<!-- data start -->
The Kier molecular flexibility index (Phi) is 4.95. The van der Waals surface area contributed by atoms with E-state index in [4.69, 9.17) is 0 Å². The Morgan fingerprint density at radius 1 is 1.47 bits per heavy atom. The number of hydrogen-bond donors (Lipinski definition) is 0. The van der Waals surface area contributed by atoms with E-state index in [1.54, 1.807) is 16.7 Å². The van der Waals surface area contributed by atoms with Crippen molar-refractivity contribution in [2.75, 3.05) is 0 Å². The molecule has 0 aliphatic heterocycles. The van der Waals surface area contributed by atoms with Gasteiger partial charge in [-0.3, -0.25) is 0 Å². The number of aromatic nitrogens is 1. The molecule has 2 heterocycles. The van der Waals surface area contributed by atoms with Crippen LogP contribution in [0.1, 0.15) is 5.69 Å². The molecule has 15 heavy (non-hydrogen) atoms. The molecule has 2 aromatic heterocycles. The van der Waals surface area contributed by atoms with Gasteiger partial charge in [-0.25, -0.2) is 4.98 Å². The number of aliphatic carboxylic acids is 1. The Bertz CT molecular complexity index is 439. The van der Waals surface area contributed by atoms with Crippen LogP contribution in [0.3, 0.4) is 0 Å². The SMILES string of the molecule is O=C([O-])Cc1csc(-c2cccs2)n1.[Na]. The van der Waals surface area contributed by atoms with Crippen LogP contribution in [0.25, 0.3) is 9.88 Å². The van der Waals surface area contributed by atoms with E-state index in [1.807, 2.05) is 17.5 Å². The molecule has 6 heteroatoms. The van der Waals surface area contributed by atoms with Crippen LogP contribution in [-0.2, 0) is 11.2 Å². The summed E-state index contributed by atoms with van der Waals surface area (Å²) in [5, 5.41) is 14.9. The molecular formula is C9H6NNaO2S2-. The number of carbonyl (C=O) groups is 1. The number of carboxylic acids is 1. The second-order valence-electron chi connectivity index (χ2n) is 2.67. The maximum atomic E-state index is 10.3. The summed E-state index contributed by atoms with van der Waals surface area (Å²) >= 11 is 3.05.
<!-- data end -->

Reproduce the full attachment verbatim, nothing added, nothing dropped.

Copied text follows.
The Kier molecular flexibility index (Phi) is 4.95. The van der Waals surface area contributed by atoms with E-state index in [4.69, 9.17) is 0 Å². The Morgan fingerprint density at radius 1 is 1.47 bits per heavy atom. The number of hydrogen-bond donors (Lipinski definition) is 0. The van der Waals surface area contributed by atoms with E-state index in [1.54, 1.807) is 16.7 Å². The van der Waals surface area contributed by atoms with Crippen molar-refractivity contribution in [2.75, 3.05) is 0 Å². The molecule has 0 aliphatic heterocycles. The van der Waals surface area contributed by atoms with Gasteiger partial charge in [-0.3, -0.25) is 0 Å². The number of aromatic nitrogens is 1. The molecule has 2 heterocycles. The van der Waals surface area contributed by atoms with Crippen LogP contribution in [0.1, 0.15) is 5.69 Å². The molecule has 15 heavy (non-hydrogen) atoms. The molecule has 2 aromatic heterocycles. The van der Waals surface area contributed by atoms with Gasteiger partial charge in [-0.25, -0.2) is 4.98 Å². The number of aliphatic carboxylic acids is 1. The Bertz CT molecular complexity index is 439. The van der Waals surface area contributed by atoms with Crippen LogP contribution in [0.3, 0.4) is 0 Å². The SMILES string of the molecule is O=C([O-])Cc1csc(-c2cccs2)n1.[Na]. The van der Waals surface area contributed by atoms with Crippen LogP contribution in [0.25, 0.3) is 9.88 Å². The van der Waals surface area contributed by atoms with E-state index in [1.807, 2.05) is 17.5 Å². The molecule has 6 heteroatoms. The van der Waals surface area contributed by atoms with Crippen LogP contribution in [-0.2, 0) is 11.2 Å². The summed E-state index contributed by atoms with van der Waals surface area (Å²) in [5, 5.41) is 14.9. The molecular formula is C9H6NNaO2S2-. The number of carbonyl (C=O) groups is 1. The number of carboxylic acids is 1. The second-order valence-electron chi connectivity index (χ2n) is 2.67. The maximum atomic E-state index is 10.3. The summed E-state index contributed by atoms with van der Waals surface area (Å²) >= 11 is 3.05.